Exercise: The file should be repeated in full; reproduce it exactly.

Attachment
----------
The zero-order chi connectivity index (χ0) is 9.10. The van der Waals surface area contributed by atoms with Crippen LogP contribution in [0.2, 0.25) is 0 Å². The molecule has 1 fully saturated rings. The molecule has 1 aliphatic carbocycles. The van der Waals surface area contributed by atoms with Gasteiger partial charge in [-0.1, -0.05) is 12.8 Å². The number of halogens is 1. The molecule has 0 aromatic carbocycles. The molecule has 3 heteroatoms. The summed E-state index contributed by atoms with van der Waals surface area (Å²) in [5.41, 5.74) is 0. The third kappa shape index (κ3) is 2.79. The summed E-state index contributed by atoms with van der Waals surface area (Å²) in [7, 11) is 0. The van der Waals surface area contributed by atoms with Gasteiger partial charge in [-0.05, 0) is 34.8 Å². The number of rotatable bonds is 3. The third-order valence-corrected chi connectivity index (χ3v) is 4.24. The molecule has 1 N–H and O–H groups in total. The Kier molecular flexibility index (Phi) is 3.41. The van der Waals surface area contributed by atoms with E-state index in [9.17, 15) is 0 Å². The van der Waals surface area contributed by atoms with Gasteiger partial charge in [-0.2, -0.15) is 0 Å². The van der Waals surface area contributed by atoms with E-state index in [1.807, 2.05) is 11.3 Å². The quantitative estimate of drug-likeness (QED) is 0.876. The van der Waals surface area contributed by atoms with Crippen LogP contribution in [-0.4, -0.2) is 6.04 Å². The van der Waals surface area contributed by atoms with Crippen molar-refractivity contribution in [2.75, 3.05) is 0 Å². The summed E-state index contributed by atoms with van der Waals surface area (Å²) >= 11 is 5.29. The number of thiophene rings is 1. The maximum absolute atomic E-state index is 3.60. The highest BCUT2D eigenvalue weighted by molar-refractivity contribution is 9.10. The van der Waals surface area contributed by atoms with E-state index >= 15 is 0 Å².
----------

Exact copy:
The zero-order chi connectivity index (χ0) is 9.10. The van der Waals surface area contributed by atoms with Crippen LogP contribution in [0.2, 0.25) is 0 Å². The molecule has 1 fully saturated rings. The molecule has 1 aliphatic carbocycles. The van der Waals surface area contributed by atoms with Gasteiger partial charge in [-0.1, -0.05) is 12.8 Å². The number of halogens is 1. The molecule has 0 aromatic carbocycles. The molecule has 3 heteroatoms. The summed E-state index contributed by atoms with van der Waals surface area (Å²) in [5.41, 5.74) is 0. The third kappa shape index (κ3) is 2.79. The summed E-state index contributed by atoms with van der Waals surface area (Å²) in [7, 11) is 0. The van der Waals surface area contributed by atoms with Gasteiger partial charge in [-0.05, 0) is 34.8 Å². The number of rotatable bonds is 3. The third-order valence-corrected chi connectivity index (χ3v) is 4.24. The molecule has 1 N–H and O–H groups in total. The Kier molecular flexibility index (Phi) is 3.41. The van der Waals surface area contributed by atoms with E-state index in [9.17, 15) is 0 Å². The van der Waals surface area contributed by atoms with Gasteiger partial charge in [-0.2, -0.15) is 0 Å². The van der Waals surface area contributed by atoms with E-state index in [1.807, 2.05) is 11.3 Å². The quantitative estimate of drug-likeness (QED) is 0.876. The van der Waals surface area contributed by atoms with Crippen LogP contribution in [-0.4, -0.2) is 6.04 Å². The van der Waals surface area contributed by atoms with Crippen molar-refractivity contribution in [2.75, 3.05) is 0 Å². The summed E-state index contributed by atoms with van der Waals surface area (Å²) >= 11 is 5.29. The number of thiophene rings is 1. The maximum absolute atomic E-state index is 3.60. The highest BCUT2D eigenvalue weighted by molar-refractivity contribution is 9.10. The van der Waals surface area contributed by atoms with E-state index >= 15 is 0 Å².